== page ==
'There are no current indications of location of the entrenchments, the lower flat lands above the river are heavily improved and now cut by the railway-the only earthworks (slight) are opposite Mains Farm and these do not appear defensive. The lower slopes have seen various levels of agricultural improvement, but in a general check of the area no early earthwork features were seen. Only structures are dyke walls (ruinous) abutting some of the road.'

This record also says that, according to some sources, the dead from the battle were buried in the Carn non Conach (NH59SE0004) at Rhelonie, which is some distance away to the south. It also says there are reports of undated bodies from the peat (laid out in rows) 'at Culrain'. The record also suggests that if the hidden cavalry at Wester Fearn attacked Montrose's army as they approached onto the flat area and skirmishing stretched back as far as Carbisdale farm and also on to the Rhelonie area then the battle will have occurred over an extremely large area.

The Record quotes The National Statistical Account 1845 (Rev H Allan),

'Montrose was surprised on level ground, near a pass called Invercharron (Invercharron Hill - NH 5791), on Saturday, 27 April 1650. Montrose tried to reach a wooded, craggy hill in his rear but was overtaken and defeated by Lt-Col. Strachan. The ground where the battle was fought ... took its present name, Craigcaoineadhan, which may be translated the Rock of Lamentation, - from the event ...'.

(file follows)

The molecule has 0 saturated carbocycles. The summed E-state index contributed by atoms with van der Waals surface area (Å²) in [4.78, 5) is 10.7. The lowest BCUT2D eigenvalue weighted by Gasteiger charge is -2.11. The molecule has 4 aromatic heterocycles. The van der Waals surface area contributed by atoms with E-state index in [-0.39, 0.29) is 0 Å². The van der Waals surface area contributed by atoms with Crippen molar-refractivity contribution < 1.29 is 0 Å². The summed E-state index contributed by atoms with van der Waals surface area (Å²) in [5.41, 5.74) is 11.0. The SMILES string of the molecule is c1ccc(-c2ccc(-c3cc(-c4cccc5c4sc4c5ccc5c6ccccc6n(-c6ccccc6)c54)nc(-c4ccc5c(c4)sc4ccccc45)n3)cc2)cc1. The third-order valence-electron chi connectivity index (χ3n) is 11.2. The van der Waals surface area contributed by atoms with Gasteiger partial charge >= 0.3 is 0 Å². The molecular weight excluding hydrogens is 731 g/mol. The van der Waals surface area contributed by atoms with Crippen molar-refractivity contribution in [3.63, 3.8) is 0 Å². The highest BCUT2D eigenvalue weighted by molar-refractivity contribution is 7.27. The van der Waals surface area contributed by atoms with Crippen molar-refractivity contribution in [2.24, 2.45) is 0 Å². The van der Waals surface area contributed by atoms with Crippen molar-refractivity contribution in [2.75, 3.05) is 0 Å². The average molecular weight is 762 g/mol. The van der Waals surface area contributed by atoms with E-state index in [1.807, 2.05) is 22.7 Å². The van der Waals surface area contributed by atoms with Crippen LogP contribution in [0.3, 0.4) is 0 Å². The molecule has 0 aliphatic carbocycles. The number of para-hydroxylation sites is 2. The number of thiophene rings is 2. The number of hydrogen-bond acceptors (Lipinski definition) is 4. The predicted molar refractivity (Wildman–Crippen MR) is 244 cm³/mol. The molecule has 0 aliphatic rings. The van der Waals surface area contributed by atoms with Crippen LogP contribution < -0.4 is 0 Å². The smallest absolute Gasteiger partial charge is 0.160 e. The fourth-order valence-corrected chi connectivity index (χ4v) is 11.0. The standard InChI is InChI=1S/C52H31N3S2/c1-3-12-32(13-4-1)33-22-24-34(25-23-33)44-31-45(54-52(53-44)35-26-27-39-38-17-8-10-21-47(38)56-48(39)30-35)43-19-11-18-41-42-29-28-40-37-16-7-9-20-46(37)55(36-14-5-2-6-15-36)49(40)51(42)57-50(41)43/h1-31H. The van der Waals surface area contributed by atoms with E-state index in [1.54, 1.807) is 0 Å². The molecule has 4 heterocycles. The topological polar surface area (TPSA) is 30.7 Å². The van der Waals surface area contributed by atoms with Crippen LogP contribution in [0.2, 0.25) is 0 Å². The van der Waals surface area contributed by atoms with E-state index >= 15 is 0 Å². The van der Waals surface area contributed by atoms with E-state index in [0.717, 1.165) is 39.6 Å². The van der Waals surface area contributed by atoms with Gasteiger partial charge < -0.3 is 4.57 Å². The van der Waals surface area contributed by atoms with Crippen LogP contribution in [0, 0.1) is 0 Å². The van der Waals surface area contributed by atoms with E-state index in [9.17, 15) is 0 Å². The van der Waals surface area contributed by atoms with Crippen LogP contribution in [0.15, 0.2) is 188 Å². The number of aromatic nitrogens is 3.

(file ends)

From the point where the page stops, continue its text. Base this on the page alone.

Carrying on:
The record goes on to say that

'Creag a'Choineachan is the name applied to the area on the Ross-shire OS 6" map 1907 which is named Lamentation Hill, etc. on OS 6" 1881. If Lamentation Hill is indeed the hill towards which Montrose was retreating the 1907 OS site could well be that of final engagement, and could thus be accepted as the site of the battle, the 1881 OS site being more commemorative than factual.'